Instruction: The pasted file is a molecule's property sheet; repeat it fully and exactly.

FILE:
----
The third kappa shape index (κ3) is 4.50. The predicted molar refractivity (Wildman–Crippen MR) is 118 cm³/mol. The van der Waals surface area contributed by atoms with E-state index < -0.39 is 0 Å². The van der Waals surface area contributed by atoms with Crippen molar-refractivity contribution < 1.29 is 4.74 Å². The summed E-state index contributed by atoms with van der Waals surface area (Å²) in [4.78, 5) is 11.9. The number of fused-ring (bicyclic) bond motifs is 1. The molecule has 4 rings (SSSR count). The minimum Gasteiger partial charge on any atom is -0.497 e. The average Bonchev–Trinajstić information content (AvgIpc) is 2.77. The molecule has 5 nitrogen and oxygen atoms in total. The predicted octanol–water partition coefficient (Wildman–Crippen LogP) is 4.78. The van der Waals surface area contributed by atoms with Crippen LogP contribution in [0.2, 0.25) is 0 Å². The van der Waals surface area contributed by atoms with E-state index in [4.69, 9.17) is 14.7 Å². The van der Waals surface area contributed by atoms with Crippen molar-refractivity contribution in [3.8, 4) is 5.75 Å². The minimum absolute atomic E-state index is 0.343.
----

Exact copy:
The third kappa shape index (κ3) is 4.50. The predicted molar refractivity (Wildman–Crippen MR) is 118 cm³/mol. The van der Waals surface area contributed by atoms with E-state index < -0.39 is 0 Å². The van der Waals surface area contributed by atoms with Crippen molar-refractivity contribution < 1.29 is 4.74 Å². The summed E-state index contributed by atoms with van der Waals surface area (Å²) in [4.78, 5) is 11.9. The number of fused-ring (bicyclic) bond motifs is 1. The molecule has 4 rings (SSSR count). The minimum Gasteiger partial charge on any atom is -0.497 e. The average Bonchev–Trinajstić information content (AvgIpc) is 2.77. The molecule has 5 nitrogen and oxygen atoms in total. The predicted octanol–water partition coefficient (Wildman–Crippen LogP) is 4.78. The van der Waals surface area contributed by atoms with Crippen LogP contribution in [0.2, 0.25) is 0 Å². The van der Waals surface area contributed by atoms with E-state index in [4.69, 9.17) is 14.7 Å². The van der Waals surface area contributed by atoms with Crippen molar-refractivity contribution in [3.8, 4) is 5.75 Å². The minimum absolute atomic E-state index is 0.343.